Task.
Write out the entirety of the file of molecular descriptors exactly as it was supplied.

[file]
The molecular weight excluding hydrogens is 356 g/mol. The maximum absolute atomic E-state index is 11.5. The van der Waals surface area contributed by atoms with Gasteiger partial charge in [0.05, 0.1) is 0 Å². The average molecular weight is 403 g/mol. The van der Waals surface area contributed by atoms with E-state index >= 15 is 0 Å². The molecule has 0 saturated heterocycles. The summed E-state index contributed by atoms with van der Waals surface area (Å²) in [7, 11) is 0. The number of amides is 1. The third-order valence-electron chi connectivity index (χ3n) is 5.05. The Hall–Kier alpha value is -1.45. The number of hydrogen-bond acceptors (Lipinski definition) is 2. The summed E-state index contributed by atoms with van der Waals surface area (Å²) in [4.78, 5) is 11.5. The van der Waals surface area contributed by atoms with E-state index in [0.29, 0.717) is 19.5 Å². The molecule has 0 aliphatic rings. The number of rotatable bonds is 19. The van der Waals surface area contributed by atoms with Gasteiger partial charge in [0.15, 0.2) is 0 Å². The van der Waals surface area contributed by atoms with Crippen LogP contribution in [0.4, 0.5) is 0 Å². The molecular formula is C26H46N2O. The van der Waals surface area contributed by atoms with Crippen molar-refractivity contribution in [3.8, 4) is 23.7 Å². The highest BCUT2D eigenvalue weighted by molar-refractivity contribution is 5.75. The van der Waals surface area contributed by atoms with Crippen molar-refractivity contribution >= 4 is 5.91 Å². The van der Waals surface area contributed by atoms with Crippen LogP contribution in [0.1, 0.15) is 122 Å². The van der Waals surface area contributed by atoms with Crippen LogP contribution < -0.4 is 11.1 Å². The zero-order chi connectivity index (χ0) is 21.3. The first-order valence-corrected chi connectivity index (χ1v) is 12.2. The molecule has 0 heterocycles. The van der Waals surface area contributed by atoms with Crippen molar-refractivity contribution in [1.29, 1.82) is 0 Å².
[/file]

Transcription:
The molecular weight excluding hydrogens is 356 g/mol. The maximum absolute atomic E-state index is 11.5. The van der Waals surface area contributed by atoms with Gasteiger partial charge in [0.05, 0.1) is 0 Å². The average molecular weight is 403 g/mol. The van der Waals surface area contributed by atoms with E-state index >= 15 is 0 Å². The molecule has 0 saturated heterocycles. The summed E-state index contributed by atoms with van der Waals surface area (Å²) in [7, 11) is 0. The number of amides is 1. The third-order valence-electron chi connectivity index (χ3n) is 5.05. The Hall–Kier alpha value is -1.45. The number of hydrogen-bond acceptors (Lipinski definition) is 2. The summed E-state index contributed by atoms with van der Waals surface area (Å²) in [4.78, 5) is 11.5. The van der Waals surface area contributed by atoms with E-state index in [0.29, 0.717) is 19.5 Å². The molecule has 0 aliphatic rings. The number of rotatable bonds is 19. The van der Waals surface area contributed by atoms with Gasteiger partial charge in [0.15, 0.2) is 0 Å². The van der Waals surface area contributed by atoms with Crippen LogP contribution in [0.4, 0.5) is 0 Å². The molecular formula is C26H46N2O. The van der Waals surface area contributed by atoms with Crippen molar-refractivity contribution in [3.8, 4) is 23.7 Å². The highest BCUT2D eigenvalue weighted by molar-refractivity contribution is 5.75. The van der Waals surface area contributed by atoms with Crippen molar-refractivity contribution >= 4 is 5.91 Å². The van der Waals surface area contributed by atoms with Crippen LogP contribution in [0.1, 0.15) is 122 Å². The van der Waals surface area contributed by atoms with Crippen LogP contribution < -0.4 is 11.1 Å². The zero-order chi connectivity index (χ0) is 21.3. The first-order valence-corrected chi connectivity index (χ1v) is 12.2. The molecule has 0 heterocycles. The van der Waals surface area contributed by atoms with Crippen molar-refractivity contribution in [1.29, 1.82) is 0 Å².